BROOKSVILLE — Hernando County government soon will shrink a little more.
By 5 p.m. Friday, 23 county employees had signed papers to take an early leave package.
That's less than half of the 56 who signed up for the buyout package in August. Those employees had 45 days to sign the documents, and that deadline was Friday.
It will be at least next week before officials determine how big of an impact the buyouts will have on the county's $755,000 general fund deficit, said budget director George Zoettlein. Employees who signed by Friday have another seven days to change their minds.
Some employees signing up for leave — those in the utilities department, for example — are not paid out of the general fund. While their leaving will help the overall goal of shrinking government and its enterprise fund budgets, it won't reduce the general fund deficit.
Of the 23 who signed the buyout documents, 10 work at the county landfill, which is part of the utilities fund.
Still, there is hope that enough general fund employees took the offer to cut the shortfall by a projected $155,000, Zoettlein said.
"I think there could be a good chance," said Zoettlein, who also signed Friday but has agreed to stay through the end of the year.
Zoettlein's position is being eliminated, but he says he intends to apply for a new job that will incorporate the duties of finance director and assistant county administrator.
Larry Jennings, the current assistant county administrator, also took a buyout. If Zoettlein gets the new job, his buyout agreement is voided.
Because his and Jennings' positions had already been eliminated, their buyouts don't count toward the savings, Zoettlein said.
As part of the package, employees receive one week's pay for every year of service — with a limit of 18 weeks — along with accumulated vacation and sick time. They also get 18 months of single medical coverage.
"For some individuals, this is a good opportunity to either go out and try something else or, if they're ready, retire," said human resources director Cheryl Marsden.
Most of the employees on the list will serve their last day on Oct. 16. Others will stay until mid November and a few until Dec. 31.
Two, including library services director Barbara Shiflett, were gone by Friday.
Officials were surprised in August when so many signed up for the early leave program, but they expected that many workers would back out as the budget process played out and county commissioners made decisions about the extent of the downsizing effort.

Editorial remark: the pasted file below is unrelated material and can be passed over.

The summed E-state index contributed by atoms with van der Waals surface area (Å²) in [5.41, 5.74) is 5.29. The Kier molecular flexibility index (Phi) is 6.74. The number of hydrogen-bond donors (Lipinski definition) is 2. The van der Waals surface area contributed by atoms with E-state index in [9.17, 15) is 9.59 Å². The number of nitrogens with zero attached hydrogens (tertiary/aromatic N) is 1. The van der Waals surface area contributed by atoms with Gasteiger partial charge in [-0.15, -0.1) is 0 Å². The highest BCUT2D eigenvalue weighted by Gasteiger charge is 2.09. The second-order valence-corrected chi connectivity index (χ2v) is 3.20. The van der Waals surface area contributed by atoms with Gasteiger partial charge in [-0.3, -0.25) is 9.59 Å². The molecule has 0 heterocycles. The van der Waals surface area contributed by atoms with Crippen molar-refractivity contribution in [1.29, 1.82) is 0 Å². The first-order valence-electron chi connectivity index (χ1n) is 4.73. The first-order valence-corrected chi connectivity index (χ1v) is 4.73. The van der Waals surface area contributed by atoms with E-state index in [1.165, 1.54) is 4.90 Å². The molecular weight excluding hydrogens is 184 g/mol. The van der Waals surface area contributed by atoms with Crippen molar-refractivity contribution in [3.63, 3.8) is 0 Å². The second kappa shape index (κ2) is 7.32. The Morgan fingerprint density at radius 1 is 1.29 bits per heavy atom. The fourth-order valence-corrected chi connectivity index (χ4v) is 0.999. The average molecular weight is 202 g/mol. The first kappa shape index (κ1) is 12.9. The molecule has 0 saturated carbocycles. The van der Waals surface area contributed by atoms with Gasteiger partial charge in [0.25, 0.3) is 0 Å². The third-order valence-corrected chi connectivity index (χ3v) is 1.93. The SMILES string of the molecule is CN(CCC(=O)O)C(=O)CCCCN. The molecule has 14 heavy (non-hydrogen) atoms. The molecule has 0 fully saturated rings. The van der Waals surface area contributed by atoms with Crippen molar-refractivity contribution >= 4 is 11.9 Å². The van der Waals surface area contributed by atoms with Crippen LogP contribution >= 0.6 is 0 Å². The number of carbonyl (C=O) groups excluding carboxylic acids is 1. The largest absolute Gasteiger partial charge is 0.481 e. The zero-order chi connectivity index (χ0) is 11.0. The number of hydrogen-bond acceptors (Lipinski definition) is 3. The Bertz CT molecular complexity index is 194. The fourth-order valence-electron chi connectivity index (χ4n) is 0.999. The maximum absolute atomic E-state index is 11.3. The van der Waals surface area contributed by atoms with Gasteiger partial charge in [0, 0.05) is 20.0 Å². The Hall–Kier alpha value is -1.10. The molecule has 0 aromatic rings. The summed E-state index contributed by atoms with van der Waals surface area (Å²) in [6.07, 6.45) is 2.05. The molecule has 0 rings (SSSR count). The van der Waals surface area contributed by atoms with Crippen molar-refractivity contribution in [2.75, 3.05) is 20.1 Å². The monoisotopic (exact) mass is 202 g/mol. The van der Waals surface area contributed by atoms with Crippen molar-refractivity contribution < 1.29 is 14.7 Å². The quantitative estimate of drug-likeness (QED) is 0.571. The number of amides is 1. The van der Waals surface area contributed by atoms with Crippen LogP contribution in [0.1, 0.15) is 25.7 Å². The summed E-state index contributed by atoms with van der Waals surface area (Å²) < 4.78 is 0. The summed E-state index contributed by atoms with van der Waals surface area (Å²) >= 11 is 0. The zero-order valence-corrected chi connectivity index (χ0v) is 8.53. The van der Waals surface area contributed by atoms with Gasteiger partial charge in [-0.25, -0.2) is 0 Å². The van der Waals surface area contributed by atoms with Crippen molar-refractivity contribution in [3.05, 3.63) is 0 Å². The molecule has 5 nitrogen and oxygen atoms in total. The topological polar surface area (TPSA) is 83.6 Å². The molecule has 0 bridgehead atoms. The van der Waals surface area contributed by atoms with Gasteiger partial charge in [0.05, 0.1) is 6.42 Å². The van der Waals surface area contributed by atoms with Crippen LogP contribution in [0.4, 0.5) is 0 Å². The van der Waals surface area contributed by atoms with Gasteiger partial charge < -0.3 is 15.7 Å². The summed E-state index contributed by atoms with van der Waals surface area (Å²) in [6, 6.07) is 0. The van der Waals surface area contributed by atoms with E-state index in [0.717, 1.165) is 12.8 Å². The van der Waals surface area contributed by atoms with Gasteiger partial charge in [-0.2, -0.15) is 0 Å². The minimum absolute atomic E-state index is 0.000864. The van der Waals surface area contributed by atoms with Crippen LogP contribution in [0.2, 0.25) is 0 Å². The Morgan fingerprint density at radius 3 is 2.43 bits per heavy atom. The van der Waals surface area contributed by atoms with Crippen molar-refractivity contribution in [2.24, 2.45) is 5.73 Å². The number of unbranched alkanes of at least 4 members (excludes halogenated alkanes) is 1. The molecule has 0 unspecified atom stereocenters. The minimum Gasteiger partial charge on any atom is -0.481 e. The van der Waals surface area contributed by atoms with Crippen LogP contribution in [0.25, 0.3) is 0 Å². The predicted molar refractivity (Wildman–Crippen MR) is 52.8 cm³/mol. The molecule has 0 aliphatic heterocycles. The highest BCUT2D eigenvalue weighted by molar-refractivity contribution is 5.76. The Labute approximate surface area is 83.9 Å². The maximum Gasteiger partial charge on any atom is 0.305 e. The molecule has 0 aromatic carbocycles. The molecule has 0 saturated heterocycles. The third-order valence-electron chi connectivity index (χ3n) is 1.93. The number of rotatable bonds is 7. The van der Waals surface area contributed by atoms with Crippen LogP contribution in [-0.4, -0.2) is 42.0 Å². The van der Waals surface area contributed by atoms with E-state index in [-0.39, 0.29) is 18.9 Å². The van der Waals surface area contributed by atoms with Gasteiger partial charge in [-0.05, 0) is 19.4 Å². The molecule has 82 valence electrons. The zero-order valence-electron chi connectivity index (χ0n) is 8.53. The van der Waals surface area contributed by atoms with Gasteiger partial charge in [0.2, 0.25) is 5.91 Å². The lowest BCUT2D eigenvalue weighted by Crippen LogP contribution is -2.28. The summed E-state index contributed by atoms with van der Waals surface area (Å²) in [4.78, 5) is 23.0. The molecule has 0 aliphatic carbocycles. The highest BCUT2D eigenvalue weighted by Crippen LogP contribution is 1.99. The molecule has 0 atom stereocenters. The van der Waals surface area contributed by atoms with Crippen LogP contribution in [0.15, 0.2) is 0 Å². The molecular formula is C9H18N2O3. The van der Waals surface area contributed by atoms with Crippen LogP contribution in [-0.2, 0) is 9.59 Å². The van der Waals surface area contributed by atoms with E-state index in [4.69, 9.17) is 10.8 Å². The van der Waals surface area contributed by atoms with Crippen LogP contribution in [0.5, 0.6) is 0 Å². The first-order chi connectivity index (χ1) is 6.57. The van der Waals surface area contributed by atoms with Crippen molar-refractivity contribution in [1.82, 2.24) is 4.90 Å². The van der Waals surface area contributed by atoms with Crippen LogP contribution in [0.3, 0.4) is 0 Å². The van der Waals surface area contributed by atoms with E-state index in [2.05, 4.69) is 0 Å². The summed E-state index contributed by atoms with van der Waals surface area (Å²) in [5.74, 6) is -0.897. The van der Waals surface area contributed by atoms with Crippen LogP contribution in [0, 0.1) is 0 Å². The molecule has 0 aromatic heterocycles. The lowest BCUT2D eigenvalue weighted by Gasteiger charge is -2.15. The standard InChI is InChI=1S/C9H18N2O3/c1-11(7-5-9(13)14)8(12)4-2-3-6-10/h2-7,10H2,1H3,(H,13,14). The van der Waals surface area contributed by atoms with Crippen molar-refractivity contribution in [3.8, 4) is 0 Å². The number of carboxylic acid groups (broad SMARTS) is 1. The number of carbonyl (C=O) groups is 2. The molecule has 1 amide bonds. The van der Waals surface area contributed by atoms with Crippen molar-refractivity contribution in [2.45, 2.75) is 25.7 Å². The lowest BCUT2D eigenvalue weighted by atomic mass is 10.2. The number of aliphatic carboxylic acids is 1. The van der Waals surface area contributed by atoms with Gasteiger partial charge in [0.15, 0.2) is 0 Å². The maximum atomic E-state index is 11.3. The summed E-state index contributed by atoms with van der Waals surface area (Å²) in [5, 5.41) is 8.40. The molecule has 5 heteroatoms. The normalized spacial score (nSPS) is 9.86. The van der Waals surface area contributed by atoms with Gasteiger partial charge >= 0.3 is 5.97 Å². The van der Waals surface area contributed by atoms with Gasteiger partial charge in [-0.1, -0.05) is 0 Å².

A prime example: The county's government broadcasting department.
Brenda Frazier, the county's community relations coordinator, and Rick Foti, video production manager, signed up in August but said Friday afternoon that they wouldn't be taking the offer because they're slightly more optimistic than they were two months ago.
Commissioners had considered farming out those duties to a private company but decided to keep the department. Two of five employees were cut, though.
"I'm going to stay for this next year and hope for the best," said Frazier, 54.
In other cases, as county administrator David Hamilton enacted his plan to streamline management, employees who signed up for the buyout wound up in new roles — and working for less money.
Among them is Parks and Recreation manager Pat Fagan, who put his name on the list in August. Since then, his position as Parks and Recreation director changed and he took a $10,000 pay cut, bringing his annual salary to $87,834. Harry Johnson, formerly the recreation manager who also signed up for the buyout, remains as recreation coordinator.
Others who signed up this summer but didn't follow through are Dennis Dix, transportation planning coordinator; Dawn Velsor, lead environmental planner; and Gregg Sutton, assistant county engineer.
Even if the buyout has the effect officials hope for, the general fund will still be roughly $530,000 beyond the budget approved by the County Commission last week. The commission settled on a $400.8 million budget, including a $111.2 million general fund, with a tax rate equal to last year's.
The next day, Hamilton sent a letter to county employees thanking them for their service "during one of the most challenging economies the County has ever faced" and warning them of the possibility of more unpleasant news.
"Each department will be affected based on budget shortfalls," Hamilton wrote. "The tools that have been identified to balance the departmental budgets will include layoffs, Early Leave incentives, unfilled vacant positions, reduction in force, and furloughs where available."
"We need to be very honest with the staff that provides the services of Hernando County government," Hamilton said Friday.
The commission has already approved 10 days of furloughs for 93 non-union employees including the county administrator and department heads. But more savings could come as a result of upcoming talks with the Teamsters union, which maintains that unpaid days off, layoffs and further reductions in force are unnecessary.
There are three bargaining meetings with the union this month. The first is set for Monday morning.
Foti, the video production manager and a union employee, said there are worse scenarios than furloughs and offered a sentiment he says he's heard from many coworkers: "It's better than losing my job."
Tony Marrero can be reached at email@example.com or (352) 848-1431.